Rapid identification of environmental NTM species using molecular genotyping
Ali Akbar Velayati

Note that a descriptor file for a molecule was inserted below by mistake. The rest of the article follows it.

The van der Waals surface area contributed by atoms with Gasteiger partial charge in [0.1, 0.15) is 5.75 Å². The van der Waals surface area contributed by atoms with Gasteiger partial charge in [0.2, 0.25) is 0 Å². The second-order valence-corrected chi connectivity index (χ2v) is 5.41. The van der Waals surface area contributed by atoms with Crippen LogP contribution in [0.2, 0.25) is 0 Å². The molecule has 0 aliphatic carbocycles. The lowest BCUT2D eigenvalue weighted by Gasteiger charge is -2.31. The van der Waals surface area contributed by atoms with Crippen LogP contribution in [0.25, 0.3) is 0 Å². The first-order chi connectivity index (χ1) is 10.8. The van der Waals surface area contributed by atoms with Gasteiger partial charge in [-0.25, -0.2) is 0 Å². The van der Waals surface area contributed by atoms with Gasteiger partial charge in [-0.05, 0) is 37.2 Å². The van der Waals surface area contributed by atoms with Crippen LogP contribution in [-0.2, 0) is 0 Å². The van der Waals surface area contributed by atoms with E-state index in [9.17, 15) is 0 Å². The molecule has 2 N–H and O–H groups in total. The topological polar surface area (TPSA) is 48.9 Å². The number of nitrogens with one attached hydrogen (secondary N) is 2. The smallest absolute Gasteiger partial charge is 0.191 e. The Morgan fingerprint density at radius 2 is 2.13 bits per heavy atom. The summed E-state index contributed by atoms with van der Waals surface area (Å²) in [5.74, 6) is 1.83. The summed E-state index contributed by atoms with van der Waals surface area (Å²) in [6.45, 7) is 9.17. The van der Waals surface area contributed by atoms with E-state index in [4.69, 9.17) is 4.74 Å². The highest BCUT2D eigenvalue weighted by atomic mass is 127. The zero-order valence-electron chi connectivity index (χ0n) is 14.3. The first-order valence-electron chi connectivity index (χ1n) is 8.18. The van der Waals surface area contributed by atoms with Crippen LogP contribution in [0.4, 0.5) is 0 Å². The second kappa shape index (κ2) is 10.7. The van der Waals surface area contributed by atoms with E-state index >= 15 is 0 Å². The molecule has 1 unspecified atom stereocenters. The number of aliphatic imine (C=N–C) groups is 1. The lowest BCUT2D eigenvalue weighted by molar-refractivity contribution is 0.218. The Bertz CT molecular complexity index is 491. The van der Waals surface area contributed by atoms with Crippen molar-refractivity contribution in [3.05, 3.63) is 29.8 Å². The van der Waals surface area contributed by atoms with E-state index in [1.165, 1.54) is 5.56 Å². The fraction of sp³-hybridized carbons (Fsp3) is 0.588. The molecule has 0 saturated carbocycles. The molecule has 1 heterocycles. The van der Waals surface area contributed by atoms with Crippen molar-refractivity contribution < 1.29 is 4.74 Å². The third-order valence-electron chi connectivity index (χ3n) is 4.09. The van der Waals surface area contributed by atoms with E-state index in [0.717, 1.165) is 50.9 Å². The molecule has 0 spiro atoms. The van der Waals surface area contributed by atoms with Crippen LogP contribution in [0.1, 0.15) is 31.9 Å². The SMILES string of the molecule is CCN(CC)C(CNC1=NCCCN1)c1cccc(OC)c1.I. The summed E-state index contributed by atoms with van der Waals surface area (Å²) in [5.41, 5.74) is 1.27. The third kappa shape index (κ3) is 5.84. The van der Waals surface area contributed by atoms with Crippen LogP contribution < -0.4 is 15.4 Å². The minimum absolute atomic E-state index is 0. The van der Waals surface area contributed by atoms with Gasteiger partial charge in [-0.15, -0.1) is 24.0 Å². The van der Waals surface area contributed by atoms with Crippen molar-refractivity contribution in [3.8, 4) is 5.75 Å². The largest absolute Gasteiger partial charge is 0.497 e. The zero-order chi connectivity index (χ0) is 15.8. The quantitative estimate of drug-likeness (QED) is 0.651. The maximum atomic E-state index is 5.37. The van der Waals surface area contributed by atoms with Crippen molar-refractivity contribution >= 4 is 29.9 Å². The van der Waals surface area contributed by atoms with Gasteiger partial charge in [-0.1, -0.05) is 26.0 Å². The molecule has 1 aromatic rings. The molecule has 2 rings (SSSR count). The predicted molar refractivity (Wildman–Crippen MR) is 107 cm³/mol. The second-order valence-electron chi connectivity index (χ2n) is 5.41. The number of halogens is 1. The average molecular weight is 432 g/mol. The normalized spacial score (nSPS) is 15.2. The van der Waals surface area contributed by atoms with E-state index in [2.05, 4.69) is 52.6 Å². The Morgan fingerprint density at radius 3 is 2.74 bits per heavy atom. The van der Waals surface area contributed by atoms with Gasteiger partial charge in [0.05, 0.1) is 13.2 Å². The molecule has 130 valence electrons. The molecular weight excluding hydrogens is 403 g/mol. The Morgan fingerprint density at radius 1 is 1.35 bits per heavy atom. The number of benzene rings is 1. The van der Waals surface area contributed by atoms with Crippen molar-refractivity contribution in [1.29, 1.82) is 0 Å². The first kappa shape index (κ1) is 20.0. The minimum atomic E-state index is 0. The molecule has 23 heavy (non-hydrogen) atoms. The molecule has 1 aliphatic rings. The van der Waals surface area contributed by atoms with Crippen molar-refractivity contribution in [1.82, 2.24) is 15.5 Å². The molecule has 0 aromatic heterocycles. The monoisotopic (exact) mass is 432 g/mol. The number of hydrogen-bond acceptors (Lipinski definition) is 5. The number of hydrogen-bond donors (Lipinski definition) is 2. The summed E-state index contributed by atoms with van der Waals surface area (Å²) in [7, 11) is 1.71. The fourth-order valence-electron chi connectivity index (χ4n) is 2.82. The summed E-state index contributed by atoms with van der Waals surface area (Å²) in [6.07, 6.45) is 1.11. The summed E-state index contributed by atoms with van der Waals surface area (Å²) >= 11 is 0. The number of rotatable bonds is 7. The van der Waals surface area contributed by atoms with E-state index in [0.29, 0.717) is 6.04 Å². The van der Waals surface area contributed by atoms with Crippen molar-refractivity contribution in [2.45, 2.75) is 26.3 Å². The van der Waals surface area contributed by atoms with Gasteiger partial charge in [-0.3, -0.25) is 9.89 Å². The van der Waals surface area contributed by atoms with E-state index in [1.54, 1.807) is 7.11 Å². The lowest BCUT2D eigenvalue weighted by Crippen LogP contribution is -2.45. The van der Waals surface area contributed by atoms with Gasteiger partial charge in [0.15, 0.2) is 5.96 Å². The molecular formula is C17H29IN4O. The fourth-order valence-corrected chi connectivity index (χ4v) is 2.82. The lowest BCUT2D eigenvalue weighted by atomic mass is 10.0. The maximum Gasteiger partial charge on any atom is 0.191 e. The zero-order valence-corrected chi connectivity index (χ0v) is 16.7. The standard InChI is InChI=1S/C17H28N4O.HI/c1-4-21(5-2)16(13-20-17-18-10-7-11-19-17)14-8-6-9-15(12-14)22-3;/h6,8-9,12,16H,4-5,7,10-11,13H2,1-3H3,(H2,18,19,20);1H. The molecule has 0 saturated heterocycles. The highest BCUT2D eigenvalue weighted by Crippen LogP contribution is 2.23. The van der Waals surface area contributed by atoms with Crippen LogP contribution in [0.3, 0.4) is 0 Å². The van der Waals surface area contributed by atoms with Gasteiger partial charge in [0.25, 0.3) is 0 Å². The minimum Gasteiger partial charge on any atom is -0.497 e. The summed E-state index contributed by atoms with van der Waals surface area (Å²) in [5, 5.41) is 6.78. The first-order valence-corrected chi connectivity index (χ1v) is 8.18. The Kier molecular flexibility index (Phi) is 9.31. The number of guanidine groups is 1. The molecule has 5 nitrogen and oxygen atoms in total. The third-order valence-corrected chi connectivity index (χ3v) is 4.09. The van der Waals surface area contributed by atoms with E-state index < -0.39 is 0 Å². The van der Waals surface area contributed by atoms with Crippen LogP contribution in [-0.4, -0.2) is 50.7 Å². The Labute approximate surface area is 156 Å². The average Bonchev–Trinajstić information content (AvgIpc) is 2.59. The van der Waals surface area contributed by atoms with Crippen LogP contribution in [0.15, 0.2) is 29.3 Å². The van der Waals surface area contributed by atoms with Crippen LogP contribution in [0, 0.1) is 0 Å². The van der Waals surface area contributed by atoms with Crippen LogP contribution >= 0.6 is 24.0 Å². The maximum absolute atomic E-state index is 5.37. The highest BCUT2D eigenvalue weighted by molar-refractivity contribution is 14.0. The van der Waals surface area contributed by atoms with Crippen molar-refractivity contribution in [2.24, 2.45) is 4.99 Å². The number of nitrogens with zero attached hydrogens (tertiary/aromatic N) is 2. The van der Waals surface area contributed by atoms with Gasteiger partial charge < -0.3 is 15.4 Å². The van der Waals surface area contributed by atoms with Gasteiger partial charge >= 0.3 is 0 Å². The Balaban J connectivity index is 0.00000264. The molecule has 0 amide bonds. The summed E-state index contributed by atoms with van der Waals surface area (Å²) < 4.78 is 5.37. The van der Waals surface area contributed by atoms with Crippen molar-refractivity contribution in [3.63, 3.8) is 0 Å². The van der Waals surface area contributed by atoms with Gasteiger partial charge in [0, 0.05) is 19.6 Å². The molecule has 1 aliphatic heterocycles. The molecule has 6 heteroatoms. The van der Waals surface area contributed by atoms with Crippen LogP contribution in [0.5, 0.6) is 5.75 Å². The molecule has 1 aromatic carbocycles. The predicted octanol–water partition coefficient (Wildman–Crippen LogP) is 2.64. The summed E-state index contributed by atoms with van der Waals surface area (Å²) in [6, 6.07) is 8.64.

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© 2014. Background and objective: Nontuberculosis mycobacteria (NTM) are free-living saprophytes that are found in water, soil, animals and dairy products. During recent years, advances in molecular biology improved the recovery and accuracy of NTM identification. In the present study, similar approaches were used to differentiate environmental NTM. For this reason, the prevalence of environmental NTM in soil and water in two densely populated areas of Tehran were investigated. Material and methods: A total of 2,540 samples were collected from soil (n= 1237) and water (n= 1303) resources. For the soil sample: digestion and decontamination were performed using modified Engbaeks method, and for the water sample: decontamination followed with ethylpyridinium chloride (CPC; final concentration of 0.05%) and standard protocol. The phenotypic and genotyping tests were performed on all positive cultures. For molecular tests, both 16S-23S RNA and hsp65 genes spacer PCR-RFLP were used. Results: Of the 2,540 collected samples, 285 (12%) were positive for mycobacterium. One hundred and sixty-nine (169; 60%) belonged to a slow growing mycobacteria (SGM) and 116 (41%) were rapid growing mycobacteria (RGM). The most frequent NTM were identified as Mycobacterium farcinogenes (51/485; 10.5%) and Mycobacterium fortuitum (38/485; 7.8%). However, M. farcinogenes is found to be dominant in both studied areas, but the frequency of RGM was different. In Shahre-ray, Mycobacterium senegalense was identified as the most frequent RGM (22/65; 34%), while in Varamin, M. fortuitum (20/51; 40%) had the most frequency. Conclusion: The molecular genotyping methods facilitate the rapid identification of environmental NTM. As the higher prevalence of NTM within a region increases the risk of human infection, this study outlines the importance of further investigation.